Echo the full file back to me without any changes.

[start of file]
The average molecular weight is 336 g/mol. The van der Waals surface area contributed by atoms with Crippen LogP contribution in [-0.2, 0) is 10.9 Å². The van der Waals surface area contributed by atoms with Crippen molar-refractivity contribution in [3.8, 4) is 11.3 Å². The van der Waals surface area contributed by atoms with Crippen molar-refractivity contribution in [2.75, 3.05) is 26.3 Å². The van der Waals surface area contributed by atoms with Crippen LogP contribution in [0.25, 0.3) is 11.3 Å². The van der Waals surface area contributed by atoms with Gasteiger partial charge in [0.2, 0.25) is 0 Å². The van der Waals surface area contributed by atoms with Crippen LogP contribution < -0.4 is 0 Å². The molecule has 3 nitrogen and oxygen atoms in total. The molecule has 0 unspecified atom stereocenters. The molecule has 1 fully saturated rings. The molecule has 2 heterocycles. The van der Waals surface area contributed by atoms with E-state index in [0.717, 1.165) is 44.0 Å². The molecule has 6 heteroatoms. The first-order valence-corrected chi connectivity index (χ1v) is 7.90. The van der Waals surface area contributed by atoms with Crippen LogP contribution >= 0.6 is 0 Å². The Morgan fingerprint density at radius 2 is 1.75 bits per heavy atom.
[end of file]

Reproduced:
The average molecular weight is 336 g/mol. The van der Waals surface area contributed by atoms with Crippen LogP contribution in [-0.2, 0) is 10.9 Å². The van der Waals surface area contributed by atoms with Crippen molar-refractivity contribution in [3.8, 4) is 11.3 Å². The van der Waals surface area contributed by atoms with Crippen molar-refractivity contribution in [2.75, 3.05) is 26.3 Å². The van der Waals surface area contributed by atoms with Crippen LogP contribution in [0.25, 0.3) is 11.3 Å². The van der Waals surface area contributed by atoms with Gasteiger partial charge in [0.2, 0.25) is 0 Å². The van der Waals surface area contributed by atoms with Crippen LogP contribution < -0.4 is 0 Å². The molecule has 3 nitrogen and oxygen atoms in total. The molecule has 0 unspecified atom stereocenters. The molecule has 1 fully saturated rings. The molecule has 2 heterocycles. The van der Waals surface area contributed by atoms with E-state index in [0.717, 1.165) is 44.0 Å². The molecule has 6 heteroatoms. The first-order valence-corrected chi connectivity index (χ1v) is 7.90. The van der Waals surface area contributed by atoms with Crippen LogP contribution >= 0.6 is 0 Å². The Morgan fingerprint density at radius 2 is 1.75 bits per heavy atom.